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With Mar-a-Lago, Palm Beach expects more tourists because of Trump, like him or not

PALM BEACH — Regardless of what you think about President Donald Trump, Palm Beach County leaders say his frequent trips to his oceanfront Mar-a-Lago club will be a boon for the local tourism industry.

Trump is set to arrive at Palm Beach International Airport on Friday to spend the weekend at his lavish resort, bringing the attention of the international media along with him. The spotlight, tourism officials say, will help raise the county's profile as an vacation destination for both domestic and international travelers.

"The Palm Beaches have long been a preferred leisure destination for heads of state and commerce, dignitaries and celebrities," said Jorge Pesquera, president and CEO of Discover the Palm Beaches, the county's official tourism marketing organization.

"From a tourism perspective, we expect that the renewed media focus on the president's oceanfront retreat will raise the profile of the Palm Beaches and entice curious travelers to explore the vast array of recreational and cultural activities, innovative restaurants and award-winning hotels that these headlining celebrities frequent during their regular visits."

The weekend trip will be Trump's first stay at his lavish home since his Jan. 20 inauguration. He's expected to attend the 60th annual Red Cross Ball being held at Mar-a-Lago on Saturday night.

Trump protesters are planning a march from West Palm Beach to Mar-a-Lago on Saturday. That demonstration was briefly canceled due to safety concerns until it was taken over by other organizers. Trump supporters were expected to join the crowd near Southern Boulevard.

Lynn University history professor Robert Watson said media attention surrounding Trump's visit is "priceless."

"No matter how unpopular Trump may be, his visits down here will be newsworthy and they will be a net plus for our community," Watson said. "It is still the office (of president). It is the institution."

South Florida has long been a winter retreat for American presidents.

John F. Kennedy made his first post-election trip to Palm Beach 56 years ago, inaugurating his parents' north end home as his winter White House.

Kennedy spent much of late 1960 in Florida, summoning vice president-elect Lyndon Johnson and other government officials to the island. JFK wrote parts of his inaugural address at his father's house.

The Kennedy Estate remained a spring break destination for the Kennedy clan long after JFK's death, as well as an enduring tourist attraction until the family sold it in 1995.

While president, Richard Nixon made numerous trips to his Key Biscayne home. He also had two of his greatest moments in Miami Beach, where GOP conventions in 1968 and 1972 nominated him.

"Nixon really put the area on the map," Watson said. "It added to the luster and perceived elegance of Key Biscayne as a hot spot in South Florida."

But Harry S. Truman's frequent trips to his winter retreat in Key West provided the biggest boost to South Florida's image, Watson said.

Photos of Truman standing on the beach in the middle of the winter helped drive tourists to the area, Watson added.

"All presidents have these retreats and they become working White Houses," Watson said. "All of these locations become indelibly etched into the American consciousness."

Presidential familiarity with the area has its potential benefits, too. While president, Truman presided over the establishment of Everglades National Park.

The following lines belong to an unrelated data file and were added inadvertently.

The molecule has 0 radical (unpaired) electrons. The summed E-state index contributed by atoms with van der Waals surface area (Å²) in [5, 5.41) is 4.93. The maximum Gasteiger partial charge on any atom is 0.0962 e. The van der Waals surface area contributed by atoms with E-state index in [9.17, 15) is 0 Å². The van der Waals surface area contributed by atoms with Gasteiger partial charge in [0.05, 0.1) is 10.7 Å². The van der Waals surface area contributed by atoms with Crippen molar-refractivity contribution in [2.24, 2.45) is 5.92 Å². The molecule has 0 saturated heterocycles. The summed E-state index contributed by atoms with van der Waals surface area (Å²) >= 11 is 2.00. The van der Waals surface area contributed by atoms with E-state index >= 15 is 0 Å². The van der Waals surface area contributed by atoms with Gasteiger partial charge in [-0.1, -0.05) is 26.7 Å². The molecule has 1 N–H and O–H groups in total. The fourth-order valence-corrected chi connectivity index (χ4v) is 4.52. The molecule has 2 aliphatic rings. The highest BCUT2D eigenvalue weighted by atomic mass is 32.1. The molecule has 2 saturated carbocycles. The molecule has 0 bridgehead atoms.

Trump will likely use Mar-a-Lago as meeting place for diplomats and international summits, adding to the boost that Palm Beach County receives from his visits, Watson said.

"Even if Trump continues to do controversial and unpopular things, the fact that he has selected Palm Beach, it is putting us in the news," Watson said. "It adds mystique. It adds romance."

Palm Beach County's tourism industry has also seen boosts from television shows and celebrity sightings that land the area in the spotlight. Actors Robert DeNiro and Helen Mirren were spotted in Delray Beach, where a movie, The Comedian, was filmed.

A popular reality television show produced on the links at PGA National in Palm Beach Gardens earned the county millions in free advertising and promotional marketing.

The Big Break The Palm Beaches, FL followed a dozen aspiring golfers as they battle for the chance to take on the pros at the 2015 Barbasol Championship on the PGA Tour. It aired on the Golf Channel.

The international exposure that the county received from the show would have cost roughly $25 million if it had been paid advertising, county tourism leaders have said.

Palm Beach County tourism leaders got another break in 2015 when actress Sofia Vergara married Magic Mike XXL star Joe Manganiello at The Breakers in Palm Beach. Vergara and Manganiello documented their stay on social media, landing the history-laden resort in the Instagram feeds of potential travelers from across the globe.

Tourism leaders say Trump's visits will bring even more international attention to Palm Beach County.

Trump spent two weeks at Mar-a-Lago for the Christmas holiday. While much of the country was locked in a deep freeze, former Trump campaign manager Kellyanne Conway spoke to members of the media from picturesque Bingham Island near the Mar-a-Lago club. Conway wore a short-sleeved purple dress. The backdrop for the interview: the Intracoastal water backed by a grove of royal palms under Mar-a-Lago's tower.

"Anytime a president travels, they don't travel alone," Watson said. "They travel with aides, members of Congress, the security detail and the press. The press will report where they are at. Households across the planet are seeing the reporter standing there mentioning the town."

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